Predictions 101 — Week 3

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Once again, the team here is seeing things clearly. In Week 2, we went 4-3 straight, gave you Oregon State over Wisconsin, nearly came through with another big dog in Penn State and pegged the points scored for both Missouri and Texas A&M in their SEC debuts.

Even better, we were 6-0-1 versus “the number.” Not that anybody cares about such things, right?

That’s what we’ve done for you lately. Now, on to what’s up next.

TOP 5 GAMES OF THE WEEK (Thurs., Sept. 13 thru Sat., Sept. 15)

1) No. 20 Notre Dame at No. 10 Michigan State
Sat., Sept. 15 — 8 p.m. ET, ABC

Whaddaya know, the Fighting Irish have a shot to become relevant again. All they need to do is beat the Spartans.

Such an occurrence would mean Notre Dame improves to 3-0 for the first time in 10 years, breaks a six-game losing streak to ranked opponents on the road and effectively eliminates the Big Ten from BCS title contention in mid-September. All fairly amazing. Also quite difficult.

We don’t have much confidence in the Irish offensive line that was able to carve out just 52 rushing yards against Purdue last week. That spells trouble when going against a rugged Michigan State defensive unit that has yet to allow a touchdown, especially with an inexperienced quarterback starting his first game in a hostile environment.

Good luck to redshirt freshman Everett Golson, who had some pre-snap difficulty last week at home, and Tommy Rees when he comes in from the bullpen.

Irish backers will point to their team’s success in last year’s 31-13 victory over the Spartans, but it’s hard to imagine Mark Dantonio’s crew laying another egg like that at home. It hasn’t happened since and there’s certainly no reason to expect a recurrence in this spot.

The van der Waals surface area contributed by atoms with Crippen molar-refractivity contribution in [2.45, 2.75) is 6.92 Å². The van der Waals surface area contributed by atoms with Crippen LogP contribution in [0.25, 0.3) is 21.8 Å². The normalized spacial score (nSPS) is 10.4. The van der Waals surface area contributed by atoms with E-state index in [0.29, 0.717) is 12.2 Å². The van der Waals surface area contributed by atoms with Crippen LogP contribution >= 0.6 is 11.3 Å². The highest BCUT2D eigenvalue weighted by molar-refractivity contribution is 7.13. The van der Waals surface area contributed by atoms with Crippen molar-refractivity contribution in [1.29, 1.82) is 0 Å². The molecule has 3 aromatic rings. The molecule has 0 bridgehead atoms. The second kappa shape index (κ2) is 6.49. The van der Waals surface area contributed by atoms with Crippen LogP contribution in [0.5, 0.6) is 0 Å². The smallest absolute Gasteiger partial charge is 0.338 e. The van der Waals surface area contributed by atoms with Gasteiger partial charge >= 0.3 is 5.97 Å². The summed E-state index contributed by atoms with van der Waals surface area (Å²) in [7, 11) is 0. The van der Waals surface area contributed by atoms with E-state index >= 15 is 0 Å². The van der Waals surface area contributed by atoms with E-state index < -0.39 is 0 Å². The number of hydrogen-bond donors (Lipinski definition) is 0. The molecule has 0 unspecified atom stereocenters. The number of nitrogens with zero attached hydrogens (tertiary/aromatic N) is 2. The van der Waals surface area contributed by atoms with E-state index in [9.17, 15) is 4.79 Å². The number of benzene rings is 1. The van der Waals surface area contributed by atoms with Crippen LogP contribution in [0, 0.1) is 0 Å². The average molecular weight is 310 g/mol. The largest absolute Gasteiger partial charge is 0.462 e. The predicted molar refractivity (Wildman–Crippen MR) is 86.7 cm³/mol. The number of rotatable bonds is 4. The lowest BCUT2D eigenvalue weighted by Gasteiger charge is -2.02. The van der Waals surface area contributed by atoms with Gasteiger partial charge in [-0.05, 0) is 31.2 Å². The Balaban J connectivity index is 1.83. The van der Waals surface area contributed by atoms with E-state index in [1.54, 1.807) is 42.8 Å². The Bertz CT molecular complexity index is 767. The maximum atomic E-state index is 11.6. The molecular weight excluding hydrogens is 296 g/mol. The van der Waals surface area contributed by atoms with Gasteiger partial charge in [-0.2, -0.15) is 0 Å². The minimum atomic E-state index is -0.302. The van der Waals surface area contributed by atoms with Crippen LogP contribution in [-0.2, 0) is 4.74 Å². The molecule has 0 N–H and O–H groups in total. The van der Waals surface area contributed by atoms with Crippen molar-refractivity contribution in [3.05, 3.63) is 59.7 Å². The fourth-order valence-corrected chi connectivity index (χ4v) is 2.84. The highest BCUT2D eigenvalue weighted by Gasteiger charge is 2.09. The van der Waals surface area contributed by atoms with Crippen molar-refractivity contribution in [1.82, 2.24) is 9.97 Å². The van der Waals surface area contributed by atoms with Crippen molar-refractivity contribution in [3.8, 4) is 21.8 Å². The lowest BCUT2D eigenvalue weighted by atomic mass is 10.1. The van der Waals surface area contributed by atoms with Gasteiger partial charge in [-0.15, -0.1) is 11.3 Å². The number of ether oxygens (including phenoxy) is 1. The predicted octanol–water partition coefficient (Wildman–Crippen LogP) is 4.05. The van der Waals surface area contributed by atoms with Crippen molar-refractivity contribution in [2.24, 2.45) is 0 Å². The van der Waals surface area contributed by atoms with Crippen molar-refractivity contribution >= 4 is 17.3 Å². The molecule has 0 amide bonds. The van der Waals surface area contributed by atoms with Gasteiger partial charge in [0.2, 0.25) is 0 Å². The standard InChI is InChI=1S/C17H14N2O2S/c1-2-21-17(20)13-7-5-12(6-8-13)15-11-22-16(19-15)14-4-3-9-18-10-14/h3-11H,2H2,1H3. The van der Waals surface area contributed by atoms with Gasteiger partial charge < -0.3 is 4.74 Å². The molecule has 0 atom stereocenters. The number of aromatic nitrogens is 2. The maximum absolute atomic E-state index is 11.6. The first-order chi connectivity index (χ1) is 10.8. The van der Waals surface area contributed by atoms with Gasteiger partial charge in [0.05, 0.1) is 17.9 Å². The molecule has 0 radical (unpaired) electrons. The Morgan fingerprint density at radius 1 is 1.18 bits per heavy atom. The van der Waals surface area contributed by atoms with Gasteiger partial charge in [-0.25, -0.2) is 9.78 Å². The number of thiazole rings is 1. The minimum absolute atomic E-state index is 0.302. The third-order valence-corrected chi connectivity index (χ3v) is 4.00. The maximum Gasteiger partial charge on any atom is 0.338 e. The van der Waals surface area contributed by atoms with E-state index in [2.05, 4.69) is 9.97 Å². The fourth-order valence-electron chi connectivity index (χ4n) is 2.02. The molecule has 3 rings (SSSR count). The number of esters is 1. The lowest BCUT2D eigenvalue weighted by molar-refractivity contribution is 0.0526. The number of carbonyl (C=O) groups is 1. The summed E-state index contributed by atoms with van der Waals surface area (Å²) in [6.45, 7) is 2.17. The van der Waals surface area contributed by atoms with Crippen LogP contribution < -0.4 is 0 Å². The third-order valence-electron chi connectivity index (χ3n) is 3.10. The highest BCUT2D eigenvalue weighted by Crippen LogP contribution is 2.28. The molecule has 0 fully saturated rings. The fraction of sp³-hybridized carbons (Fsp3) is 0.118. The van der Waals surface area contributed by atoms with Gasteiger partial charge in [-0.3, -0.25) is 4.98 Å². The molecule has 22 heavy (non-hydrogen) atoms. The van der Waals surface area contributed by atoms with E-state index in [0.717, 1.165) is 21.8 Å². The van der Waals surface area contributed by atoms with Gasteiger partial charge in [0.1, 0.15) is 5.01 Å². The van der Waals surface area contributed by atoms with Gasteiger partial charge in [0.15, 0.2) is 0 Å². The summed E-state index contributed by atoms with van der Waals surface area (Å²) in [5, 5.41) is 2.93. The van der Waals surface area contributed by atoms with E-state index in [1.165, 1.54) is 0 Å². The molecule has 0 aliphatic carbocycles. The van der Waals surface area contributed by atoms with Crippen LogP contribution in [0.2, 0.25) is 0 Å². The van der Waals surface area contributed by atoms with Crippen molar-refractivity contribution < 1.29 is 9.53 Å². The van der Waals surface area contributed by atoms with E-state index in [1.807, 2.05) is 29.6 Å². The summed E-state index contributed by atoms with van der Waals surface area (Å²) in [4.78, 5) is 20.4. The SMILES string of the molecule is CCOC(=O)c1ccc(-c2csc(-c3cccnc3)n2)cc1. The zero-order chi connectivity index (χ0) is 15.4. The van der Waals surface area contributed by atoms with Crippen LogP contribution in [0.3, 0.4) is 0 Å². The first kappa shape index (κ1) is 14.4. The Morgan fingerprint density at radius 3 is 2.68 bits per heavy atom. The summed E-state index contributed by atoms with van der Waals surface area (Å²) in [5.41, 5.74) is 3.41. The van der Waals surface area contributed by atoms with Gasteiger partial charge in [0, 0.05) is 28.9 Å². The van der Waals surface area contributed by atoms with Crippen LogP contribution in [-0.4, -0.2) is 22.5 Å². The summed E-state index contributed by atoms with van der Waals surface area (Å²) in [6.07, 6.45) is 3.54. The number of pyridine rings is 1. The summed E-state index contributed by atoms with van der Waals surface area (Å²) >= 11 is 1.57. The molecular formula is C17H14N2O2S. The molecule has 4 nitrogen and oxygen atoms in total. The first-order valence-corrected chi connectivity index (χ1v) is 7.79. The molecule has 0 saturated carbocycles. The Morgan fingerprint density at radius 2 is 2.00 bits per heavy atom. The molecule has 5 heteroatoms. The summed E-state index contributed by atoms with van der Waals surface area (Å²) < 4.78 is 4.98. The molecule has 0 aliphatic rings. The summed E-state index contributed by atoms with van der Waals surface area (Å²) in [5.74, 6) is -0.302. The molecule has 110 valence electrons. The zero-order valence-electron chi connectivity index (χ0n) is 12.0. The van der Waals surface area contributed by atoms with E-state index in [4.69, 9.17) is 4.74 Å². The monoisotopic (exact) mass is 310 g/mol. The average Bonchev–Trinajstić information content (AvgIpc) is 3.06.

Opening point spread: Michigan State by 2 1/2

The pick: Michigan State 24-16

2) No. 1 Alabama at Arkansas
Sat., Sept. 15 — 3:30 p.m. ET, CBS

As we all know, the Razorbacks had an utterly forgettable outing last Saturday. Allowing Louisiana-Monroe to leave Little Rock with a 34-31 overtime victory was an all-time low for Arkansas, which went from No. 8 to No. Nothing in a flash.

The Warhawks made themselves at home, racking up 550 yards of offense (412 through the air) and routinely converted on fourth down (6-of-7). Unreal.

Aside from A.J. McCarron’s expert quarterbacking (14-of-19 for 219 yards and four TDs), the Crimson Tide didn’t have a particularly stellar Saturday either. That sounds strange, considering that Alabama registered a 35-0 victory over Western Kentucky, but you gotta shake your head at the fact that the all-world Tide offensive line gave up six sacks and the Hilltopper offense generated more first downs through the first three quarters.

However, this is less about waving red flags and more about knowing Nick Saban won’t let it happen again anytime soon. All of this and a growing injury list is bad news for the Hogs.

Opening point spread: Alabama by 13

The pick: Alabama 35-13

3) No. 2 USC at No. 21 Stanford
Sat., Sept. 15 — 7:30 p.m. ET, FOX